Monica Y. sent a collection of vintage ads and cartoons illustrating how soap and cleanliness has been used as a metaphor for colonization. The first two ads show how soap manufacturers and colonialists alike colluded in suggesting that the colonized were unclean/uncivilized and needed to be cleansed/enlightened.
This first ad for Pears’ Soap reads:
The first step towards lightening The White Man’s Burden is through teaching the virtues of cleanliness. Pears’ Soap is a potent factor in brightening the dark corners of the earth as civilization advances while amongst the cultured of all nations it holds the highest place — it is the ideal toilet soap.
The phrase “White Man’s Burden” refers to the colonial-era idea that white men were burdened with bringing civilization to the uncivilized. See our post on a modern-day Pamper’s commercial invoking a white woman’s burden for another example.
This ad for Ivory soap depicts Uncle Sam (I think) passing out soap to American Indians (in blankets, no less) (text transcribed below):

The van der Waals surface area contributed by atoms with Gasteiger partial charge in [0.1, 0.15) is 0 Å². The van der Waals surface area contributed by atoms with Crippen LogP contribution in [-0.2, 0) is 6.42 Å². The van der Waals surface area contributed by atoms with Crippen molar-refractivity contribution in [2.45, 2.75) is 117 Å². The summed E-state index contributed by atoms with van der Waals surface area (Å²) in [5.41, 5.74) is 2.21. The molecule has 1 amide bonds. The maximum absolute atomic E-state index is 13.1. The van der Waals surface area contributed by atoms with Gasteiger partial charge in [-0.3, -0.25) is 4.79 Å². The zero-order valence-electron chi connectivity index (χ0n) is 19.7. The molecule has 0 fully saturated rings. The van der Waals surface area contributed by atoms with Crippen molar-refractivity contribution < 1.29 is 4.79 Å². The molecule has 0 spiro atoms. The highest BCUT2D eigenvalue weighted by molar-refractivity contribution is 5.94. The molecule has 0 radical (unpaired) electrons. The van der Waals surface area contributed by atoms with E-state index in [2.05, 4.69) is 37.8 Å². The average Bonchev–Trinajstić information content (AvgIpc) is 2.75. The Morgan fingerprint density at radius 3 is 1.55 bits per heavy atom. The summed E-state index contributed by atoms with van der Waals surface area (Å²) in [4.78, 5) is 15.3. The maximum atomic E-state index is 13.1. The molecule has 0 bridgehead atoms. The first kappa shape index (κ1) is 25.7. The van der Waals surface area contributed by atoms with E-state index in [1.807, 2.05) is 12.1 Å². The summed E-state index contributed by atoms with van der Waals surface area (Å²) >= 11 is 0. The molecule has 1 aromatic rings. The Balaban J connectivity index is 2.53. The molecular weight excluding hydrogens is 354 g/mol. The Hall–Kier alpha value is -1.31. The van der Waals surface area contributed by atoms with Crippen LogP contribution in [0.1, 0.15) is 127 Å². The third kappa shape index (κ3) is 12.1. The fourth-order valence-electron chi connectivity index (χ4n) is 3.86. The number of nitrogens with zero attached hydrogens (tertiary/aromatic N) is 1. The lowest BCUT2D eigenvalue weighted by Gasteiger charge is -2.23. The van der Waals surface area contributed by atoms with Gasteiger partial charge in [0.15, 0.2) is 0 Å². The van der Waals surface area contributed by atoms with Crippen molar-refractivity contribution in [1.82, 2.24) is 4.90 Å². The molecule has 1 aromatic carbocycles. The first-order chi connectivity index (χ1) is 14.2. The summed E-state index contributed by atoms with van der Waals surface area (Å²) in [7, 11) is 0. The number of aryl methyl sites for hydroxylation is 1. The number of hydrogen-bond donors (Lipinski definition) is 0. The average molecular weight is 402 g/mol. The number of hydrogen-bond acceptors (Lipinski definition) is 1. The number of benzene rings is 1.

A NEW DEPARTURE
SAID Uncle Sam: “I will be wise,
And thus the Indian civilize:
Instead of guns, that kill a mile,
Tobacco, lead, and liquor vile,
Instead of serving out a meal,
Or sending Agents out to steal,
I’ll give, domestic arts to teach,
A cake of IVORY SOAP to each.
Before it flies the guilty stain,
The grease and dirt no more remain;
‘Twill change their nature day by day,
And wash their darkest blots away.
They’re turn their bows to fishing-rods,
And bury hatchets under sods,
In wisdom and in worth increase,
And ever smoke the pipe of peace;
For ignorance can never cope
With such a foe as IVORY SOAP.”
This political cartoon, circa 1886, uses the metaphor of washing to describe the cleansing of the Chinese from the U.S. At the bottom it reads, “The Chinese must go.”
See also our set of vintage ads selling soap with depictions of African Americans as dirty.Lisa Wade, PhD is an Associate Professor at Tulane University. She is the author of American Hookup, a book about college sexual culture; a textbook about gender; and a forthcoming introductory text: Terrible Magnificent Sociology. You can follow her on Twitter and Instagram.